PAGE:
HEALTH INSIGHTS

COPD: Dining Tips

By Hurley, Judith 
 | 
March 21, 2017

COPD: Dining Tips

Healthy eating is important if you have COPD. Choose healthy foods when eating meals at home or dining out. Food fuels the body and the correct mixture of nutrients in your diet can help you breathe easier. You also need nutrients to fight off infections, maintain a healthy weight, and provide energy for hard-working respiratory muscles, so it’s important to choose healthy foods.

Small meals are less likely to cause shortness of breath if you have COPD. Talk with your healthcare provider, a registered nutritionist, or a registered dietitian for help in developing meal plans to meet your nutrition needs. Tell your providers about other health problems you have that may affect your diet.

Here are some tips for making meals work for you:

  • Rest before meals or dining out.

  • Avoid gas-forming foods. Gas or bloating can make breathing more difficult.

  • Eat meals early in the morning. You may feel too tired to eat later in the day.

  • Eat 4 to 6 small meals instead of 3 large ones. Small meals help your lungs fill "in" and empty "out" with air more easily. They also help your diaphragm move freely, making it easier to breathe.

  • Limit how much fluid you have during mealtime if drinking liquids makes you feel too full to eat. You can drink fluids an hour after mealtime.

  • Eat fewer carbohydrates and more fat. This may help you breathe easier. Carbohydrates make more carbon dioxide than fats when your body digests them. Eggs, fish, lean meat, and nuts are good choices.

  • Select foods that are easy to prepare or meals that don't take much time to make. Ask someone to help you with meal preparation so you won't be too tired to eat.

  • Limit how much table sugar, candy, cake, soft drinks, and other simple carbohydrates you eat.

  • Limit foods with trans fat and saturated fat. Examples are butter, lard, fried foods, cookies, crackers, pastries, hydrogenated vegetable oils, shortening, and fat and skin from meats.

  • Select mono- and polyunsaturated fats such as canola, safflower, and corn oils. They don't contain cholesterol.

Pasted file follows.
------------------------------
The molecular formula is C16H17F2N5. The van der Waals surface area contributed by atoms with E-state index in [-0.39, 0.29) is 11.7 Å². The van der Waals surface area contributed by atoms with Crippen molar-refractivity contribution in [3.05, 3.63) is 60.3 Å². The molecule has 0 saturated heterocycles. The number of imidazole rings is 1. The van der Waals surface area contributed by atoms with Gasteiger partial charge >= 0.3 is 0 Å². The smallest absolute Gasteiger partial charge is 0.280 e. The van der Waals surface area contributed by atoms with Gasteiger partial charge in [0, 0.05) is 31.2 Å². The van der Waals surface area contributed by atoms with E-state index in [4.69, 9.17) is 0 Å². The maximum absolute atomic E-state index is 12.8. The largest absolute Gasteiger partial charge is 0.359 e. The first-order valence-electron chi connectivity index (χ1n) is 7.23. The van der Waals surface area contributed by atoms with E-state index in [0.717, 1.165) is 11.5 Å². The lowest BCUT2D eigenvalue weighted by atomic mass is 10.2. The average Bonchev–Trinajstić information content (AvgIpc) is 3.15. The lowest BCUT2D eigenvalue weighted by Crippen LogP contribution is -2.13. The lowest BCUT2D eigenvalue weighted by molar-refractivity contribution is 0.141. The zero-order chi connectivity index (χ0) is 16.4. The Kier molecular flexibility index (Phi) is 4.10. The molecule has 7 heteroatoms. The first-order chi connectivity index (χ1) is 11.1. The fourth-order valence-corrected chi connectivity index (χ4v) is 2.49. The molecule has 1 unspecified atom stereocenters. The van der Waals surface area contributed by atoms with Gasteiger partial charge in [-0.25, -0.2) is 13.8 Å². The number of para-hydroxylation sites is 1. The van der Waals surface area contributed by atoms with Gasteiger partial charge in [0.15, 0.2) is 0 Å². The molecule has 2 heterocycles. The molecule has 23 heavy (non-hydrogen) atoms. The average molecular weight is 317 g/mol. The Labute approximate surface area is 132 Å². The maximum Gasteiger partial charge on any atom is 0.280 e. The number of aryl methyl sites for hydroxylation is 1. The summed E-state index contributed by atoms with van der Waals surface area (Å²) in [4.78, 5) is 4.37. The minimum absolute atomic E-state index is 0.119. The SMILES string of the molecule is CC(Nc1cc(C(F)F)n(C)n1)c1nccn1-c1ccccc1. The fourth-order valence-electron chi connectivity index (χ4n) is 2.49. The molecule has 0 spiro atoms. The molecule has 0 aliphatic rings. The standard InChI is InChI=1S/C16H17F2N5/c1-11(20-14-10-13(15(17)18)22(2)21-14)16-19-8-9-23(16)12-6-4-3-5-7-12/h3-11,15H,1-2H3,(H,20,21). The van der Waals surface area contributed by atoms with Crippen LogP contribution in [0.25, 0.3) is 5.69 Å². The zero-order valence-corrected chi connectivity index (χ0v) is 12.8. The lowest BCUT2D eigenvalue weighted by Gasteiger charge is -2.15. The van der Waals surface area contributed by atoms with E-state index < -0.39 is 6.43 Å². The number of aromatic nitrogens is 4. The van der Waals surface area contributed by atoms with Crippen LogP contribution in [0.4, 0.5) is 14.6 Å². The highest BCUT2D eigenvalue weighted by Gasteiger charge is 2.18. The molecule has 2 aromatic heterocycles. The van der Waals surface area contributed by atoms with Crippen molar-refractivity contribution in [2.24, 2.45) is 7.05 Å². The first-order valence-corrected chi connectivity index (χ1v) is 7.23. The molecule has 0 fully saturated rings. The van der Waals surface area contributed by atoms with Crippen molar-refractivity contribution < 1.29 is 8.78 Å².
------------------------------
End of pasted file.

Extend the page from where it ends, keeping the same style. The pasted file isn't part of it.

• Choose a good source of protein. Examples are chicken, fish, cheese, lean meat, milk, eggs, poultry, nuts, and dried beans or peas. Eat protein at least twice a day for healthy muscles.

  • Try to eat 20 to 30 grams of fiber every day. Bread, pasta, nuts, seeds, fruits, and vegetables are good sources of fiber. Ask your healthcare provider about how much fiber you should eat each day.

  • If you are trying to gain weight, eat fresh fruits, vegetables, and a variety of whole grains. Also choose protein with a higher fat content, such as yogurt, whole milk and whole milk cheese.

  • If you are trying to lose weight, eat fresh fruits and vegetables instead of bread and pasta for most of your complex carbohydrates. Also choose low-fat protein, such as lean meats and low-fat dairy products.

  • Ask your healthcare provider how much sodium you should have each day. Too much sodium causes f you to retain fluids. This makes breathing more difficult and may raise your blood pressure.

  • Keep hydrated. Drink 48 to 64 ounces of water over the course of the day.  Ask your healthcare provider about how much fluid you should drink each day.

  • Ask your healthcare provider if you should take any vitamins or minerals.

For more information on healthy meal planning, visit the Academy of Nutrition and Dietetics.

 

 

Updated:  

March 21, 2017

Sources:  

Nutritional support in advanced lung disease. UpToDate., Staywell COPD/Summer 2008

Reviewed By:  

Cunningham, Louise, RN,Pierce-Smith, Daphne, RN, MSN, CCRC